March 24, 2013

The Magic Easter Garter

Good Friday is coming up, which means Tony and I will run around the house and strike all our furniture with a piece of wood. Preferably, we should do this at noon. This is something that Tony's grandmother used to do, so we carry on the tradition the best we can. I'm not quite sure why we're supposed to do this on Good Friday. I think his grandmother mentioned scaring out the evil spirits, which sounds good to me. 

I'm writing about this not because it has any particular connection to New England folklore (his grandmother was Italian-American and from New Jersey), but as an example of the interesting folk practices that have become attached to the Easter season. Everyone is familiar with the Easter bunny and egg hunts, the most widespread American folklore associated with this holiday, but there are definitely some other curious traditions out there in the world.

In Sweden, little girls dress like witches at Easter-time and travel door-to-door, begging for candy. It sounds a lot like Halloween to me, but the Swedes claim that witches actually gather together before Easter to cause trouble. Are people buying them off by giving them candy? In neighboring Norway it is traditional to read mystery novels at Easter. Publishers release new mysteries the week before Easter, and most TV stations show mysteries.

Easter witches, from this site.

In Latin America and some Mediterranean countries people build bonfires and burn effigies of Judas Iscariot, while in Slovakia and the Czech Republic men traditionally spank or whip women on Easter Monday, a practice that supposedly maintains the women's beauty. The next day women retaliate by pouring buckets on cold water on men. I don't know if that makes the men look better, or just makes the women feel better.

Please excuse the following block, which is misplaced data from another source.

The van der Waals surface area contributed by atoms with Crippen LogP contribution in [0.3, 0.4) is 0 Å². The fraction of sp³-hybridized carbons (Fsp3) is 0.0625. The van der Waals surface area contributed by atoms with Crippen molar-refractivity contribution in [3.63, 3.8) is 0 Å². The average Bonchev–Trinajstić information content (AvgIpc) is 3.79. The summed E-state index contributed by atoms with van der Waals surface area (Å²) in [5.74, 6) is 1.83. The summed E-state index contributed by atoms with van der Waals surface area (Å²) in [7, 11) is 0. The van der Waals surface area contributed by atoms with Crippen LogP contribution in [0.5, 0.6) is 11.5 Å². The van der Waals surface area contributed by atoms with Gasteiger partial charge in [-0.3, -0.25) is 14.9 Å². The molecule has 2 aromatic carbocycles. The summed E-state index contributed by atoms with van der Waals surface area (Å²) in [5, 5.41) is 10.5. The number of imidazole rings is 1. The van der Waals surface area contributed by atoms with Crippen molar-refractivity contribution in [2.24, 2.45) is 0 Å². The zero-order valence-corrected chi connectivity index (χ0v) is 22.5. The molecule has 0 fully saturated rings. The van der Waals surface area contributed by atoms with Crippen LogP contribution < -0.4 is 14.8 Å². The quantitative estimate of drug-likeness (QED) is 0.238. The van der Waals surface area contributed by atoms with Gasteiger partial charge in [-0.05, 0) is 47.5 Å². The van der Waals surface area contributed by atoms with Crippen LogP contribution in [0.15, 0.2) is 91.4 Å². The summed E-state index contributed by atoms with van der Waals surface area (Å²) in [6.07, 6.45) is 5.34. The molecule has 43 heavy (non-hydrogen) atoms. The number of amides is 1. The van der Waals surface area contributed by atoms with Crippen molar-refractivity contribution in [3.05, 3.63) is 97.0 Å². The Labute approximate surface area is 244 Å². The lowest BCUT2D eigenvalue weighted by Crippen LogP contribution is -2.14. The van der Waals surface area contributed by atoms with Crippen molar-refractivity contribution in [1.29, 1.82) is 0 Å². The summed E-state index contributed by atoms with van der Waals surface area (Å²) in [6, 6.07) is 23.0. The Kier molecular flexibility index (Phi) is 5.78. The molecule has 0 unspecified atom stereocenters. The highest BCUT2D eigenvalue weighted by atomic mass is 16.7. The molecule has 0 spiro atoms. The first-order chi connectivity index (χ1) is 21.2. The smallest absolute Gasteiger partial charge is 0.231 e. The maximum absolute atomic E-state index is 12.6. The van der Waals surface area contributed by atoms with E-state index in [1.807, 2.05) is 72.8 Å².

All those examples are just a preface to this little piece of Easter love magic I found in Fanny Bergen's Current Supersitions (1896). Ms. Bergen collected this piece of foklore from an informant in Salem, New Hampshire:

Knit a garter and color it yellow. Don it on Easter Day. Wear it for a year. The wearer will be engaged before the year is out. 

The 19th century was ripe with love spells like this one, and they were associated with all kinds of holidays: Easter, Halloween, May Day, Midsummer's Day. After the Industrial Revolution people used magic less for life-and-death matters and more in those other domains where they felt powerless, like romance. Can't get the farmer down the street to give you a second look? Make a magic Easter garter and not only will he give you a look, he'll even propose.

I don't know where the tradition came from, but an informant from Maryland also told Ms. Bergen something similar. I assume it died out when people stopped wearing garters. If anyone knows anything else about the magic Easter garter please get in touch!

No comments: